It’s not uncommon for HOAs to allow cats and dogs within the community. Sometimes there are weight limitations, but they are usually allowed in detached-unit communities. However, more and more people want to raise chickens in their community to take advantage of their many benefits, such as fresh eggs and fertilizer. If you are interested in keeping chickens, you’ll need to make sure your HOA allows it first.
Check the Rules
First and foremost, check the HOA rules and regulations to see what it says about keeping animals within the community. Some guidelines are more specific, such as “only cats and dogs are allowed,” but others are vague, such as “livestock is not allowed.” If the language is vague, your argument may be easier because you can argue that the chickens are going to be kept as pets instead of livestock. Either way, unless your guidelines happen to say “chickens are allowed,” you should get your chickens cleared with the board to prevent problems.
Most people know a bit about cats and dogs, but few people know about chickens. Before you start advocating to have chickens within the community, educate yourself about them. Learn everything you can about these birds and how to care for them, such as cleaning up after them, maintaining a coop, etc. The more you know about chickens, the better prepared you will be to make your argument.
Have a Plan
You need to have a plan for your argument. If you just go up to the board and say “chickens should be allowed,” they are going to be less inclined to approve your suggestion because they’ll still have to do a lot of the legwork. If you do the work for them, it is easier to make your case. Don’t just tell them you want chickens, come up with logical and appropriate rules and regulations regarding the chickens, such as what types of chickens, how many chickens, how far the coop should be from the house, etc.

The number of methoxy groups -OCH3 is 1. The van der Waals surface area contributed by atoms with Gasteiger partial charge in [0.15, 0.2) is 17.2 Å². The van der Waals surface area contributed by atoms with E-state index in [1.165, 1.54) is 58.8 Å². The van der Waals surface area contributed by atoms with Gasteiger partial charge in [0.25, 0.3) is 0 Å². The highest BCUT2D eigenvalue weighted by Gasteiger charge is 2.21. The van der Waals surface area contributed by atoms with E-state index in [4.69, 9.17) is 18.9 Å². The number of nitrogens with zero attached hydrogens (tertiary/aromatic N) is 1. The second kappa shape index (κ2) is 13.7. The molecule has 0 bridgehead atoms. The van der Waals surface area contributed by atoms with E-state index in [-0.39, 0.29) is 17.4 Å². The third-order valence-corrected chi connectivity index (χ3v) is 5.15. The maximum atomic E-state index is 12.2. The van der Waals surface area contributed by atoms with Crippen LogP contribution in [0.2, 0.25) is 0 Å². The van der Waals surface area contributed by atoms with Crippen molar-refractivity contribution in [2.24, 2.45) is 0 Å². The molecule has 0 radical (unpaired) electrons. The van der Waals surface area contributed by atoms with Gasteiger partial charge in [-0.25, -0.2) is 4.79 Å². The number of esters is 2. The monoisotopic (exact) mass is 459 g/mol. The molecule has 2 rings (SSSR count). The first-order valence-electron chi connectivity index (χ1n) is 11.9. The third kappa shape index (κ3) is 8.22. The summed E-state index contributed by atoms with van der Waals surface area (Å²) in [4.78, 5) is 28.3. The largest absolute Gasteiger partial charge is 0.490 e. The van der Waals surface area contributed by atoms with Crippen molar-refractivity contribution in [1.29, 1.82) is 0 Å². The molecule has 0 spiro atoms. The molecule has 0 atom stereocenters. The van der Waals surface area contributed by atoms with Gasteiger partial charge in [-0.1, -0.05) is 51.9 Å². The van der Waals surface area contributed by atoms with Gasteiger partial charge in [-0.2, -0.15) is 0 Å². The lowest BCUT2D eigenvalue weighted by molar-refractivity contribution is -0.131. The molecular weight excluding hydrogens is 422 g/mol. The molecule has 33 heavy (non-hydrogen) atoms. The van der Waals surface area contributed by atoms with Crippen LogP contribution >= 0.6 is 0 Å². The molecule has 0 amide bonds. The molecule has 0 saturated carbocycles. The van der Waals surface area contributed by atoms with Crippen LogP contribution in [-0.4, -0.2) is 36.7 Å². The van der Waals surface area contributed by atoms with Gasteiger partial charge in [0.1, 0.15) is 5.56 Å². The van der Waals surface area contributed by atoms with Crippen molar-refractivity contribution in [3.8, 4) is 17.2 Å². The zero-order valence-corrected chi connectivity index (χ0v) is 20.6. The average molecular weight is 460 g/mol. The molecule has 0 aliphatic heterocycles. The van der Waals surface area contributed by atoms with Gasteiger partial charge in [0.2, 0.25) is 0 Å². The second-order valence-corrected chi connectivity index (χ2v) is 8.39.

Present Your Argument
Once you are fully prepared, it’s time to present your argument to the HOA board. When presenting, make sure to have all the appropriate materials to help prove your argument. This includes a copy of your city’s rules regarding keeping chickens, current HOA regulations about keeping chickens, information about chickens and your suggested rules and regulations. It’s also a good idea to bring in photos from other HOAs that allow chickens, so the board can see the neighborhood can still remain beautiful with chickens.
More and more people like the idea of keeping chickens in their backyards, but most HOAs still don’t allow them as pets. If your HOA doesn’t allow chickens, you can change the rules, but you’ll need to do a lot of homework to prove allowing chickens is a good idea.